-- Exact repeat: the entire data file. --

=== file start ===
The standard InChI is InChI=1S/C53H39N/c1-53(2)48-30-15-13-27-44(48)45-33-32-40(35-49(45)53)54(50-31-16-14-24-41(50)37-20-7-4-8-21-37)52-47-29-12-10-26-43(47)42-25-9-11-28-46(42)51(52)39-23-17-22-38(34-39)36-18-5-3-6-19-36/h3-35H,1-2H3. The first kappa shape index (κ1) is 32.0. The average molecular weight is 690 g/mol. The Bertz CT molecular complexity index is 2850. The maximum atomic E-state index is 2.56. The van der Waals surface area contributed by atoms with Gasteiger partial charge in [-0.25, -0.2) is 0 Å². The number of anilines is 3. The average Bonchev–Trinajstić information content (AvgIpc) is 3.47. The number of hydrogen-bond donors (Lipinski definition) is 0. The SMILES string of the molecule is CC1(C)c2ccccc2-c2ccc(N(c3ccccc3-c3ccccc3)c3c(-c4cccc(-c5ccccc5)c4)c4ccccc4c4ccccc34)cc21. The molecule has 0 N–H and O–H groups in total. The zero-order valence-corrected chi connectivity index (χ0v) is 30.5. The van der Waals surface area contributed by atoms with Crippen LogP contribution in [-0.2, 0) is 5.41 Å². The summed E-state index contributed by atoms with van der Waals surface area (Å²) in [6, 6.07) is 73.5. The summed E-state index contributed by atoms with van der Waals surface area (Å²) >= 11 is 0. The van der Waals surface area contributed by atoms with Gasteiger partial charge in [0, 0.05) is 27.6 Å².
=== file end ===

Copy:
The standard InChI is InChI=1S/C53H39N/c1-53(2)48-30-15-13-27-44(48)45-33-32-40(35-49(45)53)54(50-31-16-14-24-41(50)37-20-7-4-8-21-37)52-47-29-12-10-26-43(47)42-25-9-11-28-46(42)51(52)39-23-17-22-38(34-39)36-18-5-3-6-19-36/h3-35H,1-2H3. The first kappa shape index (κ1) is 32.0. The average molecular weight is 690 g/mol. The Bertz CT molecular complexity index is 2850. The maximum atomic E-state index is 2.56. The van der Waals surface area contributed by atoms with Gasteiger partial charge in [-0.25, -0.2) is 0 Å². The number of anilines is 3. The average Bonchev–Trinajstić information content (AvgIpc) is 3.47. The number of hydrogen-bond donors (Lipinski definition) is 0. The SMILES string of the molecule is CC1(C)c2ccccc2-c2ccc(N(c3ccccc3-c3ccccc3)c3c(-c4cccc(-c5ccccc5)c4)c4ccccc4c4ccccc34)cc21. The molecule has 0 N–H and O–H groups in total. The zero-order valence-corrected chi connectivity index (χ0v) is 30.5. The van der Waals surface area contributed by atoms with Crippen LogP contribution in [-0.2, 0) is 5.41 Å². The summed E-state index contributed by atoms with van der Waals surface area (Å²) in [6, 6.07) is 73.5. The summed E-state index contributed by atoms with van der Waals surface area (Å²) >= 11 is 0. The van der Waals surface area contributed by atoms with Gasteiger partial charge in [0, 0.05) is 27.6 Å².